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Map Search Task
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Supplemental: Huntington's Disease (HD)
Short Description of Instrument
Summary/Overview of Instrument: The Map Search task is a subtest of the Test of Everyday Attention (TEA). It requires patients to identify target symbols among distractor symbols on a visually cluttered map within a specific time interval. The evidence in HD is primarily for a 60 second interval (TRACK-HD).
Construct measured: A task of sustained visual attention.
Generic vs. disease specific: Generic.
Intended use of instrument/purpose of tool (cross-sectional, longitudinal, diagnostic, etc): Assessment of cognitive function in HD cross-sectional and longitudinal studies.
Means of administration (paper and pencil, computerized): Paper and pencil.
Location of administration (clinic, home, telephone, etc): Clinic.
Intended respondent (patient, caregiver, etc.): Patient.
# of items: N/A.
# of subscales and names of sub-scales: N/A.
Strengths: Advantages are that the test is fast and engaging for the participant.
Weaknesses: Although scoring is a simple count of number of target items correctly circled, scorers make a high number of scoring errors. TRACK-HD reduced errors by dividing the scoring template into 6 equal sections and subtotaling counts for each section separately.
Administration Time: Approximately 3 minutes.
Translations available (e.g. Spanish, French, Other languages): English, French, Dutch.
Psychometric Properties
Reliability: Test-retest or intra-interview (within rater) reliability (as applicable): The test-retest coefficients for this task are .80 to .89 in controls (Strauss et al., 2006) and 0.84 to 0.85 in Stroke patients (Robertson et al., 1994). Reliability data from the CAB study will be available by end of 2012 for 100 control, 100 premanifest, and 50 early HD subjects.
Validity: Because the Map Search subtest uses everyday items, it provides a feeling of high face validity; however for those with questionable visual acuity, its validity may be undermined if steps are not taken to ensure that extraneous sensory difficulties are not ruled out as a confound factor prior to assessment.
Content validity: N/A. Construct validity: N/A.
Sensitivity to Change/ Ability to Detect Change (over time or in response to an intervention): In TRACK-HD, cross-sectional differences from controls were detected in premanifest HD, even in those estimated to be more than 10 years from onset, and were also detected in early HD (O’Regan et al., 2011). Analysis of TRACK-HD longitudinal data is imminent.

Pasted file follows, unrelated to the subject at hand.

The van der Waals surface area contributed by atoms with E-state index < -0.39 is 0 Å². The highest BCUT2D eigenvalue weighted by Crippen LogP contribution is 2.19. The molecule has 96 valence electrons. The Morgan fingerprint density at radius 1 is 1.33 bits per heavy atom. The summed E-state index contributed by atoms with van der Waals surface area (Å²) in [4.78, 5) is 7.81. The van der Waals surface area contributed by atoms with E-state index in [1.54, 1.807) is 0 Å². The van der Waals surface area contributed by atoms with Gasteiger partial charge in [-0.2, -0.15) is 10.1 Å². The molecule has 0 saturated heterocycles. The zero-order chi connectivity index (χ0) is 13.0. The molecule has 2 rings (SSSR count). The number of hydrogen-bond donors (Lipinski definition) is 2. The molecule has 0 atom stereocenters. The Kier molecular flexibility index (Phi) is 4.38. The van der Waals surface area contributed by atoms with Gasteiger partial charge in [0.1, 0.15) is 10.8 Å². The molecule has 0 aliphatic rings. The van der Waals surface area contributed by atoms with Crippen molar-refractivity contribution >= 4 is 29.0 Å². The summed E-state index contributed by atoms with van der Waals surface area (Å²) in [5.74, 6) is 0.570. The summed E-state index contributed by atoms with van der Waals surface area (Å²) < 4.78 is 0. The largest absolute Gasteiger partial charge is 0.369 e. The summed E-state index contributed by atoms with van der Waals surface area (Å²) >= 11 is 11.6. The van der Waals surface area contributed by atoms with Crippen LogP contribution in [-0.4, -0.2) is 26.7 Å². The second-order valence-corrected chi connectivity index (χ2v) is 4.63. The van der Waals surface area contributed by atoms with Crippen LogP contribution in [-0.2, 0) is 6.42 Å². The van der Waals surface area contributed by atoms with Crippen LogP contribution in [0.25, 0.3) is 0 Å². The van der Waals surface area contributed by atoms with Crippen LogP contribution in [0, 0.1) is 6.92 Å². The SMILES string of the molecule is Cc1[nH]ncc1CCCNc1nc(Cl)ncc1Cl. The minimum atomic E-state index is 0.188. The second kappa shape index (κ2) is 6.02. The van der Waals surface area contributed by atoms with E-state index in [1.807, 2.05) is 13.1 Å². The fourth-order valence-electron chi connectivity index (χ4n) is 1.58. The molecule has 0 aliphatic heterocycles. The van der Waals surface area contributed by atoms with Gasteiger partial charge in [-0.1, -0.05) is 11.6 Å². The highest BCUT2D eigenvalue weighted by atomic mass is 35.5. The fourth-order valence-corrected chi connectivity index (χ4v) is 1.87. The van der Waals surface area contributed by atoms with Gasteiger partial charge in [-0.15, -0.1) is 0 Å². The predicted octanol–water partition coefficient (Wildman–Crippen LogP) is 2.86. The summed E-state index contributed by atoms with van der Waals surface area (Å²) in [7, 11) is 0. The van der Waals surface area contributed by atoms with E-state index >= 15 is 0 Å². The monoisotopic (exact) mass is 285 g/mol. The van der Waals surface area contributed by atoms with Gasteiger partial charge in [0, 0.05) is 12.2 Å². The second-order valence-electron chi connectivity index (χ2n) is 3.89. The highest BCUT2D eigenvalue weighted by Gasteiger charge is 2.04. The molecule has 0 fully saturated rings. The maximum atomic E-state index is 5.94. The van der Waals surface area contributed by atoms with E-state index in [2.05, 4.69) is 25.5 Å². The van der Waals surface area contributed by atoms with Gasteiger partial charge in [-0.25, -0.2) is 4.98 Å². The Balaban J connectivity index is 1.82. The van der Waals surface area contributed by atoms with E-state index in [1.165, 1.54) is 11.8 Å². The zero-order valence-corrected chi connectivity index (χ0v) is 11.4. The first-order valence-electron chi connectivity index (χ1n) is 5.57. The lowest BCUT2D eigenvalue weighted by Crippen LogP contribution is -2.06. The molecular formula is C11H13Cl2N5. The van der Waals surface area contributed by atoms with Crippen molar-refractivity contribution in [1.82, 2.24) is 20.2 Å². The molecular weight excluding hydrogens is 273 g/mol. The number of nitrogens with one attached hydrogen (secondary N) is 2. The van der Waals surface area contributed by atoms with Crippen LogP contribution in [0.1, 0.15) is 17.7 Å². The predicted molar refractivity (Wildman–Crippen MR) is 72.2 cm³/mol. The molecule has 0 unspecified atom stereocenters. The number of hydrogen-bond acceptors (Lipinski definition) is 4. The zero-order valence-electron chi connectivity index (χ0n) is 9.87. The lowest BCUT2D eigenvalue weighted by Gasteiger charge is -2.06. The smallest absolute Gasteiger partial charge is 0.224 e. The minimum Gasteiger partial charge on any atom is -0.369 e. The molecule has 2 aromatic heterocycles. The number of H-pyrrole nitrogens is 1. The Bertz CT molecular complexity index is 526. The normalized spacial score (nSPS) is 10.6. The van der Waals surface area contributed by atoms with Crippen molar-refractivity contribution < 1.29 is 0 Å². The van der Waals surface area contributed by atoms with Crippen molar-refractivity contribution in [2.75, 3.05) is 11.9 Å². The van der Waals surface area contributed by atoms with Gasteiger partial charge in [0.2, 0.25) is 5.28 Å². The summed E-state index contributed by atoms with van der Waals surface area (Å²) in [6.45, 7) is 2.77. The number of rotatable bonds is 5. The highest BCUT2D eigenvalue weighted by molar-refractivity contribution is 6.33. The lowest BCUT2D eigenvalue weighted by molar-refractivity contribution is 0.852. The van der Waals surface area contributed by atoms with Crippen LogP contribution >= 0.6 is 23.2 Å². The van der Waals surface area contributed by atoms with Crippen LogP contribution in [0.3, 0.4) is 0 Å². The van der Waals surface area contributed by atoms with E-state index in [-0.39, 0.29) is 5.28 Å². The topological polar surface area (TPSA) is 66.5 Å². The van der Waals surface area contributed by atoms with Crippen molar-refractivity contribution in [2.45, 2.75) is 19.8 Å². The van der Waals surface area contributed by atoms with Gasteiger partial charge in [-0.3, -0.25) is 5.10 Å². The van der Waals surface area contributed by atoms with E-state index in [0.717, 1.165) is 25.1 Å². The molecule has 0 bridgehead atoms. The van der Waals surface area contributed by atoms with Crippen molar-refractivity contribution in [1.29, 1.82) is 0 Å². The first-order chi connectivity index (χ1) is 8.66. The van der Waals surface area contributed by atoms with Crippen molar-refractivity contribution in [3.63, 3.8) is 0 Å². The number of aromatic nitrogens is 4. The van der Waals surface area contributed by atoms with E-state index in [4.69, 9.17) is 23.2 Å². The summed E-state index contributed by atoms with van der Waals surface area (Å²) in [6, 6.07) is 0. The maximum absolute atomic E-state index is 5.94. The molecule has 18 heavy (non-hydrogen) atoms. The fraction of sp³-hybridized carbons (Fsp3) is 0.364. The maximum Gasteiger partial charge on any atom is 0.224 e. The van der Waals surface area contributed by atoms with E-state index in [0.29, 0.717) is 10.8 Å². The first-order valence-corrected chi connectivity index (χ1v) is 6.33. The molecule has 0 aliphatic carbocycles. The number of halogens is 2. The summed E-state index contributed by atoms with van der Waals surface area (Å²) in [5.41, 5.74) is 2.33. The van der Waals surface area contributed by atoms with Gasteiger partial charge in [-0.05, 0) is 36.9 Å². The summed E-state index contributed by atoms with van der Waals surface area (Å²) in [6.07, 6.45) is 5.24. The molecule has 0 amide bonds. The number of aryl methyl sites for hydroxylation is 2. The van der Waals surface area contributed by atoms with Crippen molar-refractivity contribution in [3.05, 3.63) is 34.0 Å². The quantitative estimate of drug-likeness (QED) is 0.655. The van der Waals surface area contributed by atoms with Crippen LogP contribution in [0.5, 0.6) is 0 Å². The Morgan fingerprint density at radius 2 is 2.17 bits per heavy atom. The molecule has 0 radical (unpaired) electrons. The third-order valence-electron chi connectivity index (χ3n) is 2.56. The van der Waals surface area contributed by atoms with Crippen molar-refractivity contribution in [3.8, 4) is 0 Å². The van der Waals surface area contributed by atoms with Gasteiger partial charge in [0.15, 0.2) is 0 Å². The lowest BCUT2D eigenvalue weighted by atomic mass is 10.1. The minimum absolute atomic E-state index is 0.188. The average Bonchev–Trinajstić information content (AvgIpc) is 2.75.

Known Relationships to Other Variables (e.g. gender, education, age, etc): Manual indicates that gender is not related to Map Search performance. Age and education relations to Map Search performances are unknown (Strauss et al., 2006). Strauss et al. (2006) indicates performance of Map Search is not related to gender. In TRACK_HD, performance was related to age and education but not gender; change in performance was not related to age, gender or education.
Scoring is based on the number of correctly identified symbols within a specific time interval. TRACK-HD used a 60 second time interval.
Special Requirements for administration: As sold by Pearson, scoring is done by using an erasable plastic sleeve that allows comparison of subject’s responses to a scoring template. In standard administration, responses for each subject are erased and the plastic sleeve is reused for the next subject. To retain source documentation, TRACK- HD used a permanent marker and a separate plastic sleeve for each administration of the task and those plastic sleeves then served as source documentation. A stopwatch is required for this task.
The scoring template can be modified to improve scoring accuracy however modifying the scoring template requires permission from Pearson.
Standardization of scores to a reference population: normative data for the two- minute administration are available in the published test manual (Robertson et al., 1994).
Robertson IH, Ward T, Ridgeway V& Nimmo-Smith I. Test of Everyday Attention, The (TEA). Thames Valley Test Company. Suffolk, England, 1994.
Strauss E, Sherman MS,& Spreen O. A Compendium of Neuropsychological tests: administration, norms and commentary. 3rd Edition. 2006. Oxford University Press.
O’Regan AM et al. Visuospatial deficits in Huntington’s disease: an investigation using two tasks. Clinical Genetics, 80, S1: 51.
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